The Open Web Application Security Project (OWASP) is the non-profit organization behind the OWASP Top 10. As the application development landscape changes and evolves so does the security requirements and focus on refining the details of cybersecurity protections.
The OWASP Top 10 focuses on web application security there is a growing aspect to applications and communications with the cloud revolution using Application Programming Interface (API) more heavily. Even though APIs are part of a web application there is enough difference between them, how they work and how they are used that required a separate document specifically addressing API security.
A summary explanation between the two goes like this. Web applications are generally processed server-side, with the presentation being sent to and rendered in a browser. This limits the network access points that can be protected through firewall appliances.
APIs work very differently, pulling data from the server-side to process and send between client-side components. This moves the data away from the server to the client-side which has more access points, more sensitive data is pulled away from the data sources and the footprint increases exponentially.
Although there are similarities of security, API security and Architecture have unique aspects that required direct attention.
The OWASP API Security Top 10 list is the focused document that does just that.
Here is the first API Security Top 10 list:
|API1:2019 – Broken Object Level Authorization||APIs tend to expose endpoints that handle object identifiers,
creating a wide attack surface Level Access Control issue. Object-level authorization checks should be considered in every function that accesses a data source using input from the user.
|API2:2019 – Broken User Authentication||Authentication mechanisms are often implemented incorrectly, allowing attackers to compromise authentication tokens or to exploit implementation flaws to assume other user’s identities temporarily or permanently. Compromising system’s ability to identify the client/user, compromises API security overall.|
|API3:2019 – Excessive Data Exposure||Looking forward to generic implementations, developers tend to expose all object properties without considering their individual sensitivity, relying on clients to perform the data filtering before displaying it to the user.|
|API4:2019 – Lack of Resources & Rate Limiting||Quite often, APIs do not impose any restrictions on the size or
number of resources that can be requested by the client/user. Not only can this impact the API server performance, leading to Denial of Service (DoS), but it also leaves the door open to authentication flaws such as brute force.
|API5:2019 – Broken Function Level
|Complex access control policies with different hierarchies,
groups, and roles, and an unclear separation between
administrative and regular functions, tend to lead to authorization flaws. By exploiting these issues, attackers gain access to other users’ resources and/or administrative functions.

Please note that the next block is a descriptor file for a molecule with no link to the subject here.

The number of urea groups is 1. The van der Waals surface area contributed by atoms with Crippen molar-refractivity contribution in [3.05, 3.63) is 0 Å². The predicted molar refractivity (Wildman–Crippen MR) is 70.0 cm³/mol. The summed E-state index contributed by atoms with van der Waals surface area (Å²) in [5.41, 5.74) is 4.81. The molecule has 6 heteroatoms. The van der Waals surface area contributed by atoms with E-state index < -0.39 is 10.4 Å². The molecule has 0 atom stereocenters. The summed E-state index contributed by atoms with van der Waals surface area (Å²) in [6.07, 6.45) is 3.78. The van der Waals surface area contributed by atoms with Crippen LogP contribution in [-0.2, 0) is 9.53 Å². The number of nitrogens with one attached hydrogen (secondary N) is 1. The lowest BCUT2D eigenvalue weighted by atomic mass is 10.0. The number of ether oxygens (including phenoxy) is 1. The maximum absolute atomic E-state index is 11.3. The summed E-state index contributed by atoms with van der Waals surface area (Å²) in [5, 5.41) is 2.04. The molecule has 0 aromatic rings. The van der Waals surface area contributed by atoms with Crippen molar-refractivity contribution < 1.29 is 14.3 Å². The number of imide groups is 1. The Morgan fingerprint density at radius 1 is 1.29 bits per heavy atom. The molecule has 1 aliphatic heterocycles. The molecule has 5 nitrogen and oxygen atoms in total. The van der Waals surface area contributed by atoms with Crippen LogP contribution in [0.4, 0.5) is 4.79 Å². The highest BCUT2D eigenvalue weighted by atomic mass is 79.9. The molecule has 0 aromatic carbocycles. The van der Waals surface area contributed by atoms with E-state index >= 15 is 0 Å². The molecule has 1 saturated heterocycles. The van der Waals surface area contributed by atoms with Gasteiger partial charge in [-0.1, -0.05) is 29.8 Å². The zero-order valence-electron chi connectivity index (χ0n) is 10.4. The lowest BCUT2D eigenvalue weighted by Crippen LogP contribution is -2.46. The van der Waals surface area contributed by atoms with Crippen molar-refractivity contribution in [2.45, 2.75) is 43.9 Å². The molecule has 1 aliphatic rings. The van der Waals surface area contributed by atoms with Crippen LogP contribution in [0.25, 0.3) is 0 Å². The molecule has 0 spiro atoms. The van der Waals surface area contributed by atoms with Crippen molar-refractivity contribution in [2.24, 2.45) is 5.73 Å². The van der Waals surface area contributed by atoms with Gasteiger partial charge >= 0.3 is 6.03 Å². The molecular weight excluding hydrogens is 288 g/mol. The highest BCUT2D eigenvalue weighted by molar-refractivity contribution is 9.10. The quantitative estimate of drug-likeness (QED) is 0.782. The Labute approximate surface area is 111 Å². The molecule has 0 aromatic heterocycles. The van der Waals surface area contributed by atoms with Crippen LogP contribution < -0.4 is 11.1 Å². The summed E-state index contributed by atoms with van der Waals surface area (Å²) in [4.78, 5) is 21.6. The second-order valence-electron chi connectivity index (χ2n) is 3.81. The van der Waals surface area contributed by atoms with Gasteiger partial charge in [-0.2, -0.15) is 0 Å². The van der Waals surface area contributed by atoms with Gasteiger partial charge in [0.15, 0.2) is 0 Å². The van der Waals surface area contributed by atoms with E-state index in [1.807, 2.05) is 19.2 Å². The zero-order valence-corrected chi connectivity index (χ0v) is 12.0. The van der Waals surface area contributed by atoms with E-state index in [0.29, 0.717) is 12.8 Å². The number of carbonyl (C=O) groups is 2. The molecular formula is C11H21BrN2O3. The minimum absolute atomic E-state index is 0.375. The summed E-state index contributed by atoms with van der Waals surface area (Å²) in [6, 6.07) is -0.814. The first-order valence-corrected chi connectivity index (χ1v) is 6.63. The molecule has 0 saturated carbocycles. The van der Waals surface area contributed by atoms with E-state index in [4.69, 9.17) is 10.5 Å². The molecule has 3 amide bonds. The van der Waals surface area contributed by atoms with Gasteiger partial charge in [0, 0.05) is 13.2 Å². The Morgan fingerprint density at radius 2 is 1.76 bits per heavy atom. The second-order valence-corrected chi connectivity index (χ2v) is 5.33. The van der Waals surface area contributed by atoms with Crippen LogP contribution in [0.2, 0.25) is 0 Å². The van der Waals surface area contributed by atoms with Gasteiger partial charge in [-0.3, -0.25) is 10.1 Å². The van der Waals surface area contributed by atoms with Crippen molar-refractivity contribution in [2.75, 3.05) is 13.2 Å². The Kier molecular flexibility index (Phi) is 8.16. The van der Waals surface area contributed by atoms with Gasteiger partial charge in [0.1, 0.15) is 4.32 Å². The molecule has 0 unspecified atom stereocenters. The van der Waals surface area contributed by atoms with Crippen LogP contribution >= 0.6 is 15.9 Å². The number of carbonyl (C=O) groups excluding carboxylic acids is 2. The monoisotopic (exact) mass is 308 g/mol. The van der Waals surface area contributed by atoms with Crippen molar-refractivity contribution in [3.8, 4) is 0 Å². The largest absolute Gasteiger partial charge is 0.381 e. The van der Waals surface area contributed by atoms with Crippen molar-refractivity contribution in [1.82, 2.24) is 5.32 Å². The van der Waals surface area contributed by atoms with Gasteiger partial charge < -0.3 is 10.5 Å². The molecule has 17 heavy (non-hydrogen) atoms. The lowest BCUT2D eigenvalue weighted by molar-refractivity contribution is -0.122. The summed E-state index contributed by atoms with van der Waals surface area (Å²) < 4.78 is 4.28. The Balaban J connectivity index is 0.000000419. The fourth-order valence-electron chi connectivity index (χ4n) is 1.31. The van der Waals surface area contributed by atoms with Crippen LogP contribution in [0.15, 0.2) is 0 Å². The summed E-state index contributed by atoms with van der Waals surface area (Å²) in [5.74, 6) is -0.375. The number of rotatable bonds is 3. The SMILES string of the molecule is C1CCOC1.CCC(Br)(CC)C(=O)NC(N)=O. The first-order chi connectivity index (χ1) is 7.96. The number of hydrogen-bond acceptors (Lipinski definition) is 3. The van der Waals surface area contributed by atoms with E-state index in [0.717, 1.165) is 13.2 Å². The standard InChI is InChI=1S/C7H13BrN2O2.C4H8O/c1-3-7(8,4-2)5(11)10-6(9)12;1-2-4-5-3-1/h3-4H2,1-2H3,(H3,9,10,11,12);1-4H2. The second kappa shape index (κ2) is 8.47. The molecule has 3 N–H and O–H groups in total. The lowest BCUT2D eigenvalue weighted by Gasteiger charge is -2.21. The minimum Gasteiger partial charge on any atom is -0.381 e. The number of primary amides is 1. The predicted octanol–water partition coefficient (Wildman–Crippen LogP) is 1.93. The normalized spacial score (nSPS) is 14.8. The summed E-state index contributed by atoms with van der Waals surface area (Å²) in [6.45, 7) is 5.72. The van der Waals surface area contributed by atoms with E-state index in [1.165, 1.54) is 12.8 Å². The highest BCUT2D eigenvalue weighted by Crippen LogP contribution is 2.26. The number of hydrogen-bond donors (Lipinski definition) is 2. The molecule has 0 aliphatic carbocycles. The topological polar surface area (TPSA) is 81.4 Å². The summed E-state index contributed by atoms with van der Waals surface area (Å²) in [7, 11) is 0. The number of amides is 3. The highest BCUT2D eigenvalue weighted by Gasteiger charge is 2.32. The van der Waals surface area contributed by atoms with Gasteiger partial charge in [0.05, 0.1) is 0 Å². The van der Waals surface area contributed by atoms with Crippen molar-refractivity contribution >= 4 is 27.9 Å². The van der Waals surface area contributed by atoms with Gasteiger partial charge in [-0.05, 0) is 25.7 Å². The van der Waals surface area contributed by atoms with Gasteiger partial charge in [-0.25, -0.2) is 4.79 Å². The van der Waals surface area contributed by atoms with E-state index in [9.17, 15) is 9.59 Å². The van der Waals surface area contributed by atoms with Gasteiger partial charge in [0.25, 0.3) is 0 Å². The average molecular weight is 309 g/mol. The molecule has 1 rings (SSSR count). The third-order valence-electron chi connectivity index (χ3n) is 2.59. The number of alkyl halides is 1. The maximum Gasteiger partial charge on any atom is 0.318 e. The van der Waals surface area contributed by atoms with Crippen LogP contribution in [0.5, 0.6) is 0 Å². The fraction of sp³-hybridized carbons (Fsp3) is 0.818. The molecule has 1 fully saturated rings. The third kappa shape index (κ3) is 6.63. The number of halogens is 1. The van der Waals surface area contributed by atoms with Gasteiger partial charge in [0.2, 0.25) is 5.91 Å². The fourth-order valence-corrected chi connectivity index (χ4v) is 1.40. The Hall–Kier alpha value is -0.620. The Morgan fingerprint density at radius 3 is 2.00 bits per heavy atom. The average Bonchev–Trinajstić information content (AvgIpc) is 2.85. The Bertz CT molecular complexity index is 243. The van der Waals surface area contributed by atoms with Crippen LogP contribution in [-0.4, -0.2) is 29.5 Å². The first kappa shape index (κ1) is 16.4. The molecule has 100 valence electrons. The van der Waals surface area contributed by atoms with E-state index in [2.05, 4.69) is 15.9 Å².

|API6:2019 – Mass Assignment||Binding client provided data (e.g., JSON) to data models, without proper properties filtering based on a whitelist, usually lead to Mass Assignment. Either guessing objects properties, exploring other API endpoints, reading the documentation or providing additional object properties in request payloads allows attackers to modify object properties they are not supposed to.|
|API7:2019 – Security Misconfiguration||Security misconfiguration is commonly a result of insecure
default configurations, incomplete or ad-hoc configurations, open cloud storage, misconfigured HTTP headers, unnecessary HTTP methods, permissive Cross-Origin resource sharing (CORS), and verbose error messages containing sensitive information.
|API8:2019 – Injection||Injection flaws, such as SQL, NoSQL, Command Injection, etc., occur when untrusted data is sent to an interpreter as part of a command or query. The attacker’s malicious data can trick the interpreter into executing unintended commands or accessing data without proper authorization.|
|API9:2019 – Improper Assets Management||APIs tend to expose more endpoints than traditional web
applications, making proper and updated documentation highly important. Proper hosts and deployed API versions inventory also play an important role to mitigate issues such as deprecated API versions and exposed debug endpoints.
|API10:2019 – Insufficient Logging & Monitoring||Insufficient logging and monitoring, coupled with missing or
ineffective integration with incident response, allows attackers to further attack systems, maintain persistence, pivot to more
systems to tamper with, extract, or destroy data. Most breach
studies demonstrate the time to detect a breach is over 200 days, typically detected by external parties rather than internal processes or monitoring.
Download PDF OWASP API Security Top 10 – 2019.
Be aware, be safe.